The primary focus of the cruise was to collect coral cores from two species: Montastraea faveolata and Siderastrea radians. Three cores of M. faveolata were recovered from East Flower Garden Bank, and two from West Flower Garden Bank; the longest core measured 2.1 m. The estimated growth rate of this species is approximately 10 mm/yr; thus, the long core will provide a record going back about 210 yr. At West Flower Garden Bank, two S. radians heads were cored, and a 2.2-m-long core was recovered. On the basis of S. radians' typical growth rate of about 4 to 6 mm/yr, that core will give researchers an unprecedented record back some 500 years for the Flower Garden Banks area. This cruise is the first on which such long coral cores have been collected within the marine sanctuary boundaries.

The cores will be analyzed for δ18O value, which will be used as a proxy indicator of paleoclimate sea-surface salinity and temperature for the Flower Garden Banks area of the Gulf of Mexico. Amy Bratcher (Ph.D. candidate at Texas A&M University and one of the drillers during the cruise) will slab the cores, sample the core slices, and run the samples on an inductively coupled plasma mass spectrometer (ICP/MS). In addition, Chuck Holmes (USGS, St. Petersburg, FL) will use laser-ablation ICP/MS techniques on the core slabs to observe variations in trace-metal contents. Variations in trace-metal contents within the coral skeletons may lead to a better understanding of Mississippi River discharge in the Gulf of Mexico, as well as fluctuations in the Gulf of Mexico Loop Current. These results, the first obtained for the Flower Garden Banks area, will provide new insights into coral growth and other physical-oceanographic processes.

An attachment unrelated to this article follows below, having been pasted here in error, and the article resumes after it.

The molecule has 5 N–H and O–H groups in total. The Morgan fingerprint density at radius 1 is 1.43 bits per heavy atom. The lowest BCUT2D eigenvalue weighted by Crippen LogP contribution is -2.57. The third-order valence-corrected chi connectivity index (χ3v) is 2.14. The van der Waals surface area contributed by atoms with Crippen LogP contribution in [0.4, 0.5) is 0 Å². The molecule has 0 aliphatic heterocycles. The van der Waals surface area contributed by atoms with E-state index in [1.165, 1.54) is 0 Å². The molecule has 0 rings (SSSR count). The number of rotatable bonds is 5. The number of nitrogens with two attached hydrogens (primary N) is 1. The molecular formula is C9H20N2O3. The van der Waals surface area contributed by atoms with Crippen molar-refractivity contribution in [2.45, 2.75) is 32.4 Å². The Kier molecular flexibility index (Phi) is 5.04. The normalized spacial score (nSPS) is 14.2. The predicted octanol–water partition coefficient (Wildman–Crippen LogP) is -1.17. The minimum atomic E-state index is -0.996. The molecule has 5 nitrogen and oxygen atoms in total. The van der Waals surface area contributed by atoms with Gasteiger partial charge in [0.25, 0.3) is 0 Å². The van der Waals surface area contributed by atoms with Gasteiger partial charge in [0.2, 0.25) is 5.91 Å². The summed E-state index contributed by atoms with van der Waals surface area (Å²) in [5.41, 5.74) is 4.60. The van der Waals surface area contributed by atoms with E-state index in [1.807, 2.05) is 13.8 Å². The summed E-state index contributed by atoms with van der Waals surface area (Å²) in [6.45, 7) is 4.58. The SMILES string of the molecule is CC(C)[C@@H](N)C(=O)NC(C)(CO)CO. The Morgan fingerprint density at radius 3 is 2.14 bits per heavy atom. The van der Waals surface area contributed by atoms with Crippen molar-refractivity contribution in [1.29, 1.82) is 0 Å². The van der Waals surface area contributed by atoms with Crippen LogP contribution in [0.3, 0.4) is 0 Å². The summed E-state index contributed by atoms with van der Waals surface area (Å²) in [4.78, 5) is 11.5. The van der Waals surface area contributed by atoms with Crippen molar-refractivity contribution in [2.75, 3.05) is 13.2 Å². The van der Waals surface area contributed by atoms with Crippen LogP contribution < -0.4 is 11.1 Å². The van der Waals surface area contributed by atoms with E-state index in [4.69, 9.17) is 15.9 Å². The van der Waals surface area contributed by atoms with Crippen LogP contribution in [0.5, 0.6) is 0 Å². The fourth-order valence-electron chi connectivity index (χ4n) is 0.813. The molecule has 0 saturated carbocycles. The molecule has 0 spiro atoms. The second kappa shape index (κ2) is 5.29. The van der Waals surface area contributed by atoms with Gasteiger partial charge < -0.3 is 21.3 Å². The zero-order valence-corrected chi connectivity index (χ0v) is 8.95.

None of this work would have been possible were it not for the well-rounded cast of drillers and support divers assembled by Emma Hickerson. The corals were drilled by three teams, each consisting of three divers. This arrangement worked well because diving in water depths of 65 to 80 ft required divers to spend 2.5 hours at the surface between dives to avoid physiological problems. Continually rotating the three teams allowed each team to conduct three to four dives each day. All participants brought a wealth of knowledge about the Flower Garden Banks and shared their previous experiences in coral coring.


Related Sound Waves Stories
Life in the Deep Gulf of Mexico—Exploring Deep-Water-Coral Habitats
November 2003
CMG Multibeam Map Guides Sustainable Seas Exploration in Flower Garden Banks National Marine Sanctuary
October 1999

Related Web Sites
Flower Garden Banks National Marine Sanctuary
National Oceanic and Atmospheric Administration (NOAA)
Coral Paleoclimatology: What can corals tell us about climate?
National Oceanic and Atmospheric Administration (NOAA)

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in this issue: Fieldwork cover story:
Coral Coring in Flower Garden Banks NMS

Research Brief Tsunami Warning Startles U.S. West Coast

Outreach Lessons and Questions from the Indian Ocean Tsunami

Summer Internship at the USGS National Wetlands Research Center

New Web Site About Indian Ocean Tsunami

Public Forum About Coral Degradation

Hurricanes: Predicting Their Path of Destruction

Meetings Impact of Carbon Dioxide on Marine Life

Awards William R. Normark Receives Francis P. Shepard Medal

Publications July Publications List